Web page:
DIY publishing

November 4, 2020

I am very happy with blogging on, but I’ve started blogging over here (on Why? To figure out how easy (or, how difficult) it is to “self-publish”. And the answer is: it’s pretty easy, and you don’t even have to write code!

I am old enough to remember a time in which people thought that in the future everyone would have their own website. Their own corner in cyberspace where they could express themselves in a form of their own choosing. Obviously, this future did not come into being. Not yet. ^_^

By self-publishing this blog I’m hoping to demonstrate that we can discard the straitjacket of today’s “social media” platforms. That we can break out of Silicon Valley’s plain and painful monoculture. That we can express ourselves with all the creativity that we have. I hope to demonstate that the web can be pluriform again.

Great! How?!

To wade out of the sewage that is today’s world wide web, we need multiple approaches. I’m demonstrating just one, but a very simple one. We need only two simple tools to create our own webpage:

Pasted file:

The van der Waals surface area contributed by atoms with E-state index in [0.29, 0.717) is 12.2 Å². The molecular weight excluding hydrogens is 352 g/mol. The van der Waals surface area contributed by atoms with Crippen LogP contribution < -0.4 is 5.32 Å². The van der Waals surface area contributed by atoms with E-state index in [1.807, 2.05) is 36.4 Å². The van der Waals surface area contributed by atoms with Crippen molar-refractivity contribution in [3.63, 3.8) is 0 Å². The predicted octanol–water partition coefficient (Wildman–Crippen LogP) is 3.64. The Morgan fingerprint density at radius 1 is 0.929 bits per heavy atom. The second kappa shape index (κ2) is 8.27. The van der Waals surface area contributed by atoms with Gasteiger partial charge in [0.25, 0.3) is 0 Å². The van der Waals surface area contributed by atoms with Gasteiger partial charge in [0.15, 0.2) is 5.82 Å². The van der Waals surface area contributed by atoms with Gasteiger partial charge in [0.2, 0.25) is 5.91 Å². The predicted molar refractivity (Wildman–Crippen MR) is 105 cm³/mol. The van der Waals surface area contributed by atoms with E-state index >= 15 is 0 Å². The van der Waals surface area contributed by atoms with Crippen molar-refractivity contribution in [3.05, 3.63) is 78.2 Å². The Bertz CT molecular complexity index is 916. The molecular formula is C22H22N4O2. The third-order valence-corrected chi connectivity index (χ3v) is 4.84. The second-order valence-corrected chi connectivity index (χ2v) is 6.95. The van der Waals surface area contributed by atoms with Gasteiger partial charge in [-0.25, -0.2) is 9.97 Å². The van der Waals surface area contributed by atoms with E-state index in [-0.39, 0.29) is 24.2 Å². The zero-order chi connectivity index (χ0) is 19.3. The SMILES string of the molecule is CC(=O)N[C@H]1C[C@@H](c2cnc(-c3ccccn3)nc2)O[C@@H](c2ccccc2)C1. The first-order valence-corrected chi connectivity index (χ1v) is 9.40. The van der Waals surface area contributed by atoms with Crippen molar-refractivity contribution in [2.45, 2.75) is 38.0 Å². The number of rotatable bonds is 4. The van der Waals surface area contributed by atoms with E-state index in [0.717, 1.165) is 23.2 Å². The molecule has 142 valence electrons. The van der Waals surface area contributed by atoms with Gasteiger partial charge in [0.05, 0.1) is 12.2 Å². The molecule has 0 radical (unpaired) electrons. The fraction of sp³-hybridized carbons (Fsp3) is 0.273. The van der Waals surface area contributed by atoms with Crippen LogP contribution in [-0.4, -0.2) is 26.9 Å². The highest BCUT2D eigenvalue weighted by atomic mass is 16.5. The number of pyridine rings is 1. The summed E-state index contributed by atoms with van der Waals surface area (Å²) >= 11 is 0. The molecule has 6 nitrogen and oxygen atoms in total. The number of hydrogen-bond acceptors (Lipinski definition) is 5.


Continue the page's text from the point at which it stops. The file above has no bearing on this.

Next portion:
For this blog I’m using markdown as a markup language. I find it simple and sufficient to express myself. In fact, you can see the original source of this webpage here. Notice that you can still read this document even though it is written in a markup language.

Given that the language of the web is HTML, we need to convert our human-readable document into something more blèh, uh… I mean HTML. For this I’m using pandoc. Pandoc is simple yet powerful. It converts markdown to HTML, but also to e.g. pdf, multiple ebook formats, et cetera. We can start self-publishing our manifestos in book form! @_@

Previously I wrote that we need to decolonize our imagination. Here’s one way of doing that.

Need help? If you are a not-for-profit and smashing the patriarchy I would gladly be of any assistance.

  1. Webpages are typically written in HTML, which also is a markup language, but HTML is quite tedious to write, especially if you’re more concerned about expressing your ideas in words than in “code”.